The Tucannon River in Southeast Washington flows north out of the Blue Mountains into the Snake River and is the ancestral boundary between the Confederated Tribes of the Umatilla Indian Reservation and the Nez Perce Tribes. The Tucannon watershed supports the only remaining population of Spring Chinook (Oncorhynchus tshawytscha) in the lower Snake River.
While the Tucannon once produced thousands of salmon annually it currently produces only a few hundred adult Spring Chinook each year. In 1992, Spring Chinook were listed as threatened under the Endangered Species Act as runs declined to less than 200 adult fish.
Read about What is being done?
The restoration efforts in the Tucannon River Basin are substantial. Here are some of our measurable accomplishments:
Here are some of our featured restoration projects. Click the image for more information or view all projects.
Project GoalTo work with private and public landowners in the Tucannon Basin to protect, enhance, and restore functional floodplain, channel, and watershed processes to provide sustainable habitats for aquatic species for all residents of the Tucannon Basin.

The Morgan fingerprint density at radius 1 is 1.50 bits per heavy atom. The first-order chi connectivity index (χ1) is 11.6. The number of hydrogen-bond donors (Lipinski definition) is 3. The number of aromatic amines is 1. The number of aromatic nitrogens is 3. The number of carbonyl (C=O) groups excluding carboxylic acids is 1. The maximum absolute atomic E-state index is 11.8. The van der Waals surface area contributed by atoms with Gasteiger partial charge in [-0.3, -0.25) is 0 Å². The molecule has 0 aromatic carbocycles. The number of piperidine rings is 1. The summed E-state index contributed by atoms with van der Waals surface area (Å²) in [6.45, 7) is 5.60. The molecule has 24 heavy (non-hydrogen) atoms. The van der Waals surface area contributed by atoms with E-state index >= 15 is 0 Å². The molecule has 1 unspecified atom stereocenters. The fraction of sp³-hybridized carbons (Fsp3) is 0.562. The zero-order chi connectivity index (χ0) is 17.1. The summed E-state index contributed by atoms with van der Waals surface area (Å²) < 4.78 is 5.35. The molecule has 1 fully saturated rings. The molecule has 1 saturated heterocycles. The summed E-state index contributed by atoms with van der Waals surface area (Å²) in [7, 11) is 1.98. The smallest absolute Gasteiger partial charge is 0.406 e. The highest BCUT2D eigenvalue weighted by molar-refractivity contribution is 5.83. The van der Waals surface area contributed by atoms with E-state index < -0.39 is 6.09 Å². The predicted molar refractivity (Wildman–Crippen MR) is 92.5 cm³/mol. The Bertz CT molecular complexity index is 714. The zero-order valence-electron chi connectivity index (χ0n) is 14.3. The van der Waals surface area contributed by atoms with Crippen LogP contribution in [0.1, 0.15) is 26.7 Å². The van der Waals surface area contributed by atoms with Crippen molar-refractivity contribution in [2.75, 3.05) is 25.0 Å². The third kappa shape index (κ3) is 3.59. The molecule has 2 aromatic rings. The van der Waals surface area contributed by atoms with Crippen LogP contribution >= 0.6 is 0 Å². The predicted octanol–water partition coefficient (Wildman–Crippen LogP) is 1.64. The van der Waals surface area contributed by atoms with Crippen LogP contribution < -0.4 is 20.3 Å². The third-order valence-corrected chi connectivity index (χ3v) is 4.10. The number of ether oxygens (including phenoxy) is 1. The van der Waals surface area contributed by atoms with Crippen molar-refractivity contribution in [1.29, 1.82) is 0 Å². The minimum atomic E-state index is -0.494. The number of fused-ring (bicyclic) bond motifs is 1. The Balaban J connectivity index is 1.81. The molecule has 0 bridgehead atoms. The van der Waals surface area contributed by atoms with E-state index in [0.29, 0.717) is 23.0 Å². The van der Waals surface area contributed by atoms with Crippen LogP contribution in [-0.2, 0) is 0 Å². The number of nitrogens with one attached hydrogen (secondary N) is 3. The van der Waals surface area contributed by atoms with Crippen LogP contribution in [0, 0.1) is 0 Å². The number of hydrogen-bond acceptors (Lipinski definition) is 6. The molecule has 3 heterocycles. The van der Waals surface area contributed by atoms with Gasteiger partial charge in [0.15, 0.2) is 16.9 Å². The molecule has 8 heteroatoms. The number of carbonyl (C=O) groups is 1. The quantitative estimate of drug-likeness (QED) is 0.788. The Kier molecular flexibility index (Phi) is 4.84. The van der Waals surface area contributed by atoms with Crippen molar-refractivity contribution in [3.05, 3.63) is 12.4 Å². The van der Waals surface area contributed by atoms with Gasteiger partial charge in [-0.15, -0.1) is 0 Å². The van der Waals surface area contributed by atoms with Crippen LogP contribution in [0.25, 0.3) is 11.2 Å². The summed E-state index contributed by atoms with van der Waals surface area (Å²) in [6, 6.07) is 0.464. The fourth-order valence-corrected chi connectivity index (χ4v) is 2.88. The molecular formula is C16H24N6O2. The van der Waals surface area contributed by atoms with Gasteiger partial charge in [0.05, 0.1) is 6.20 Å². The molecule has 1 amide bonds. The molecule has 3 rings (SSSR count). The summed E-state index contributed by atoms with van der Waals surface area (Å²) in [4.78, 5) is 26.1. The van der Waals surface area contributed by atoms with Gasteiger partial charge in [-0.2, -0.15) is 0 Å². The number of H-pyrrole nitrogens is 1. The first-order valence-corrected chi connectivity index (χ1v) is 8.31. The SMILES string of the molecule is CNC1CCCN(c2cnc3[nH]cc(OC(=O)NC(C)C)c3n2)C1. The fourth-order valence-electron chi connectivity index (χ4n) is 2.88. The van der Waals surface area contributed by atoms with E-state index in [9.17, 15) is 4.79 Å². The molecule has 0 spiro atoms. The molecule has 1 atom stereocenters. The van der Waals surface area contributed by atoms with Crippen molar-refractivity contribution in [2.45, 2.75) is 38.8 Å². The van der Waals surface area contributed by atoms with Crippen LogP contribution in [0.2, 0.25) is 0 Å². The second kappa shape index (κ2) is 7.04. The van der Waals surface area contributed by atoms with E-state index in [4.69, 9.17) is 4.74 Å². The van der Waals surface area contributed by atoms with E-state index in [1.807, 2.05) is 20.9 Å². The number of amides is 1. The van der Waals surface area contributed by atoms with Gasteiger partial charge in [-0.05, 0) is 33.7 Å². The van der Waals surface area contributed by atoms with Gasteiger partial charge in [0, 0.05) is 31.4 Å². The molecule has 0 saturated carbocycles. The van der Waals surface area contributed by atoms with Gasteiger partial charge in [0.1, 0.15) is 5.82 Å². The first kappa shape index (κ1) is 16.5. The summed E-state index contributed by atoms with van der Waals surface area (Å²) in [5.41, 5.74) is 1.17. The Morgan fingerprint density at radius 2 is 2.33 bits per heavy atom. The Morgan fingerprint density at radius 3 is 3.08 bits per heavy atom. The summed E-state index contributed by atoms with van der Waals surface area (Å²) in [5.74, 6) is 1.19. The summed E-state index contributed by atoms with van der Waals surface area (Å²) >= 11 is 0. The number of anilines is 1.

Project ObjectiveFind solutions that will benefit all residents of the Tucannon Basin, by addressing systemic problems associated with channel confinement, by allowing the Tucannon River to move freely within its floodplain and provide the maximum amount of ecological benefit for the fish and the people of the basin.
|Bonneville Power Administration
|Snake River Salmon Recovery Board
|Pacific Coastal Salmon Recovery Fund
|US Forest Service
|Washington Department of Fish and Wildlife